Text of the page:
Stocks Fall as Two-Year U.S. Yield Scales 2007 High: Markets Fold

(Bloomberg) — U.S. stock futures fell along with Asian shares on Monday and the yield on the two-year note hit its highest level since 2007 after Federal Reserve Chairman Jerome Powell signaled higher interest rates.

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Contracts for the tech-heavy Nasdaq 100 and S&P 500 fell 1 percent or more, while stocks in Japan, South Korea and Australia fell about 2 percent.

The dollar was pushed to a more than one-month high with commodity-linked currencies, the yen, the pound and the offshore yuan all under some pressure.

Bonds sold off amid a deeper inversion in the US yield curve underscoring expectations of a recession under tighter monetary policy.

Powell in his speech last week at the Fed’s Jackson Hole symposium pointed to the possible need for tight monetary policy for some time to contain high inflation and warned against premature easing of monetary conditions. He also warned of potential financial pain for households and businesses.

Those comments contradicted market bets for reductions in borrowing costs next year as growth slows. The locus for much of the investor angst is in the stock market, further negating the recovery in global stocks from bear market lows in mid-June.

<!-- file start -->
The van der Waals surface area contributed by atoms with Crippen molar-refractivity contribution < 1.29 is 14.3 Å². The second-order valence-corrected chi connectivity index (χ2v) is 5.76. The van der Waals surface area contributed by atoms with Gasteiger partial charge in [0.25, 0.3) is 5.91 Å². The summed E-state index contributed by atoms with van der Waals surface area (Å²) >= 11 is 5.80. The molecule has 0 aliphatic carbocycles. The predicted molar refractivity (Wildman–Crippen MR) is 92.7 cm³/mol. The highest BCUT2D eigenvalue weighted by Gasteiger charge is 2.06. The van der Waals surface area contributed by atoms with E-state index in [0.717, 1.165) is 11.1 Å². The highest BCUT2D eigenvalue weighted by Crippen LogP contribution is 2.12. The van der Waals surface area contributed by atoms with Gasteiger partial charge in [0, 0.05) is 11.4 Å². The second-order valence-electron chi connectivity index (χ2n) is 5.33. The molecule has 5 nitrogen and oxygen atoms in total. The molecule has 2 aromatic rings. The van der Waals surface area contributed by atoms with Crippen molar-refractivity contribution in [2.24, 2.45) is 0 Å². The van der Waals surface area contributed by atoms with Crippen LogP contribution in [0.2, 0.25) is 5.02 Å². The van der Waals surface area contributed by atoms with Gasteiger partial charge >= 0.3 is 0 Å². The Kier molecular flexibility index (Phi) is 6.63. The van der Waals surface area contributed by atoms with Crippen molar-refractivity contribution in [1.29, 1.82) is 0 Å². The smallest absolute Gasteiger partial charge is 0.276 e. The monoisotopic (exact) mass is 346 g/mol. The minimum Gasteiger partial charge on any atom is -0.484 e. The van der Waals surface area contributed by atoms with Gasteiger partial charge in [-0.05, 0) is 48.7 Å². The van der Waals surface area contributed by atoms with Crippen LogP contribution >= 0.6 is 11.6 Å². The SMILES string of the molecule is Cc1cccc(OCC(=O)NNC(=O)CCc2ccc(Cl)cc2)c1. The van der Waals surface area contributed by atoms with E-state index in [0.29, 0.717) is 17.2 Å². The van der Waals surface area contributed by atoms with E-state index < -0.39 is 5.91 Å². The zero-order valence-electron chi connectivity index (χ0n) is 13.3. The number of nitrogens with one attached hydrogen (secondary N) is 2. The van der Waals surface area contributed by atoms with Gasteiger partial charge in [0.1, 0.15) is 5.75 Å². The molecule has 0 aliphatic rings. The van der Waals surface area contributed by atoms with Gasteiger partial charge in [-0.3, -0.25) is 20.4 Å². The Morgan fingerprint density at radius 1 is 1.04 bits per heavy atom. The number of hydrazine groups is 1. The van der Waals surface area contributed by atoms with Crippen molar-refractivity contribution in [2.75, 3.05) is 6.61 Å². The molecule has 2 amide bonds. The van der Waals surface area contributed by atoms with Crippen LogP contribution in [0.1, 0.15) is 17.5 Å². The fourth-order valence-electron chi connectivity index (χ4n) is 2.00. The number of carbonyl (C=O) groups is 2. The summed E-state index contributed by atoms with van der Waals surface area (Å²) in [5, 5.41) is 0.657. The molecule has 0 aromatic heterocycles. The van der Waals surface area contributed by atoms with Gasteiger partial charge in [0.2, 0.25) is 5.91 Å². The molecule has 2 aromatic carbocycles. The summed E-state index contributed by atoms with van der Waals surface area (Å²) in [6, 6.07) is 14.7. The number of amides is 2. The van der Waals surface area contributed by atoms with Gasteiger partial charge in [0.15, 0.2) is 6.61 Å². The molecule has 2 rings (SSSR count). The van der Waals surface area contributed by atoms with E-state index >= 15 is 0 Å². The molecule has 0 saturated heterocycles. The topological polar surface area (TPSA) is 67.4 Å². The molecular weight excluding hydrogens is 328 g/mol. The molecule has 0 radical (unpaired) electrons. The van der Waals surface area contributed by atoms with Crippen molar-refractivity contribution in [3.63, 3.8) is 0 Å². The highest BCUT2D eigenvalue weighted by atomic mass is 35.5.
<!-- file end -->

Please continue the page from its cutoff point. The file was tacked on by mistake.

Powell noted that “once they get to whatever the final hike is, they’re going to be there for a while,” Charles Schwab & Co. said. Chief Investment Strategist Liz Ann Sonders on Bloomberg TV. “The market had trouble digesting that.”

Bitcoin broke below the $20,000 level, which some see as an indicator of a deeper slide in investment sentiment. Gold faltered but crude oil made modest gains.

Hong Kong stock futures rose earlier after an index of U.S.-listed Chinese stocks weathered much of Friday’s stock market rout.

That may reflect optimism for a tentative deal between Beijing and Washington to ease a standoff over a review of controls on Chinese companies. A deal is needed to prevent about 200 Chinese companies from being delisted from US exchanges.

Here are some key events to watch this week:

  • US Conf. Consumer confidence on board, Tuesday

  • New York Fed President John Williams speaks to the Wall Street Journal about the US economic outlook on Tuesday

  • ECB Governing Council members Robert Holzmann, Yiannis Stournaras, Madis Muller and Pierre Wunsch talk about ‘Inflation: Can Central Banks Cope?’ at the event Tuesday through September 2

  • China PMI, Wednesday

  • Eurozone CPI, Wednesday

  • Russia’s Gazprom is to halt gas flows through its main Nord Stream pipeline for three days of maintenance on Wednesday

  • Cleveland Fed President Loretta Mester discusses the outlook for the economy and monetary policy at an event on Wednesday

  • China Caixin manufacturing PMI, Thursday

  • US non-farm payrolls, Friday

  • Voting for the UK leadership closes on Friday. The winner was announced on September 5th

Some of the main movements in the markets:

inventories

  • S&P 500 futures were down 1% at 9:37 a.m. in Tokyo. S&P 500 down 3.4%

  • Nasdaq 100 futures fell 1.4%. The Nasdaq 100 fell 4.1%

  • Japan’s Topix index fell 2%

  • Australia’s S&P/ASX 200 lost 1.7%

  • South Korea’s Kospi fell 2.3%

currency

  • The Bloomberg Dollar Spot index rose 0.3%

  • The euro was at $0.9937, down 0.3%

  • The Japanese yen was at 138.27 yen per dollar, down 0.5%

  • The offshore yuan was at 6.9138 per dollar, down 0.3%

Bindings

Goods

  • West Texas Intermediate crude was at $93.30 a barrel, up 0.3%.

  • Gold was at $1,735.25 an ounce, down 0.2%

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